The Independent Voice of Southern Methodist University Since 1915

The Daily Campus

The Daily Campus

The Independent Voice of Southern Methodist University Since 1915

The Daily Campus

The Independent Voice of Southern Methodist University Since 1915

The Daily Campus

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Residential Commons peer health educators support students

By Christopher Serrano

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Peer health educators take “It’s On Us” pledges Nov. 16. (Courtesy of SMU)

Her phone rang in the middle of the night, and when she answered, a frantic student asked for help for a drunk and unconscious friend. Katie Thompson, the peer health educator for Armstrong Commons, quickly got out of bed to assist the student who lived across campus.

When she got there, Thompson checked the student’s vital signs and determined that he didn’t need to go to the hospital. Thompson stayed to monitor the student for the rest of the night.

On a different night, Thompson received a call at 3 a.m. from a drunk student who got lost walking back from Greenville. Thompson and the student had exchanged numbers earlier in the week. Thompson went to retrieve the student, who she found wandering in front of the Bush Library, and just like the first incident, she gave him an assessment and decided whether or not he needed further medical assistance.

“Although that’s not my responsibility to help him, I felt like he is one of my residents and I wouldn’t want something to happen to him,” Thompson said.

While this responsibility would normally fall to the Residential Assistant, who has the power to reprimand students in such cases, Thompson fulfills a new role as a student liaison between the health center and SMU residents, and her only concern is the student’s health.

The Peer Health Educator Program started this semester with one trained student living in each of the 11 Residential Commons and one in the Alpha Chi Omega sorority house. The idea for the program came with the addition of the new Residential Commons modeled after Oxford’s Residential Commons. Lisa Joyner, peer health educator coordinator, explained that the purpose of the program is to educate residents about healthy lifestyles in college.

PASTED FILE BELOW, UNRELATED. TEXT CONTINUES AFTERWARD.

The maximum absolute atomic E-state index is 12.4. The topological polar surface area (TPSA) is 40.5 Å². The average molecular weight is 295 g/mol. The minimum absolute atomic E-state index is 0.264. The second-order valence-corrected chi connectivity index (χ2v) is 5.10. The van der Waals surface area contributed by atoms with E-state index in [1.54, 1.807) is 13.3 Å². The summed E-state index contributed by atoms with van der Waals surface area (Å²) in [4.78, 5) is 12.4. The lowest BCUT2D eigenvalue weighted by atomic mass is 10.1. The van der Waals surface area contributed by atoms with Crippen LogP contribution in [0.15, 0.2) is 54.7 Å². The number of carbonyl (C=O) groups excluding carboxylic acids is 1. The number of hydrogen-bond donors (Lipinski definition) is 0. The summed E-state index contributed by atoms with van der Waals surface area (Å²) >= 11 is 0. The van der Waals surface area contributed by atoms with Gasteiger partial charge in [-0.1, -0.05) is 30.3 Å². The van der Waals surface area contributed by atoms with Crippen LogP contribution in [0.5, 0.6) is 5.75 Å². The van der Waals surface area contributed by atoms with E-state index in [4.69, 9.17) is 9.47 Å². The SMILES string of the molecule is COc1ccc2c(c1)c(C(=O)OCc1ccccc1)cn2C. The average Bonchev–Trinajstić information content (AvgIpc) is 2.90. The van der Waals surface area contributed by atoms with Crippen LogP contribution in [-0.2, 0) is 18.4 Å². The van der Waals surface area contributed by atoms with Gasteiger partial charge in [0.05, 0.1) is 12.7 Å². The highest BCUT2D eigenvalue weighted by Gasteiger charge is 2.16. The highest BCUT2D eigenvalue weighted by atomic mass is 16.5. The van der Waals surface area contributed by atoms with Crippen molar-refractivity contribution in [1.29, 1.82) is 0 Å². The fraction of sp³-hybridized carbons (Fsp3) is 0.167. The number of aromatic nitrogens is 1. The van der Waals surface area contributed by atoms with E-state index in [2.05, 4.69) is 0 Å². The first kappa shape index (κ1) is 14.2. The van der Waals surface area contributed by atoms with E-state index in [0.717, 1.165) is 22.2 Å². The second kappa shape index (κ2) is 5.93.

They have programs that are related to alcohol, drugs, sex, bystander intervention and stress,” Joyner said.

For example, Thompson gave her residents the opportunity to participate in an activity where they were required to complete simple tasks like driving a golf cart or riding a tricycle while wearing goggles that simulated intoxication.

“You get to experience why we say it’s unsafe, why you should have a designated driver and why you should call a cab if you’ve been drinking,” Thompson said.

Joyner explained that students feel more comfortable talking to the peer educators rather than a staff member or Residential Assistant. While peer educators are not bound by the contract of health care professionals, they do sign a confidentiality contract. This contract allows students to feel safe discussing sensitive topics, Joyner added.

Thompson explained that since the program just started, the peer educators don’t expect a lot of serious cases until rush week.

The peer educators are volunteers. Students shouldn’t be afraid to reach out to any of the peer health educators; we’re here to help, Thompson said. Joyner said that she would love for students to talk to their peer educators more.

“They’re very knowledgeable in their area and that’s why they were picked,” Joyner said.

Background, GPA and major play a major role in the selection of a peer educator, Joyner explained. Thompson, for instance, has volunteered for the Ronald McDonald House, an organization designed to help children and families in need, and shadowed at local hospitals throughout high school. Joyner explained that peer educators are typically very engaged and have a “gun-ho attitude.”

“It’s a reward in itself just knowing that I was in this dorm for a purpose and that I was able to reach out to student and help them,” Thompson said.

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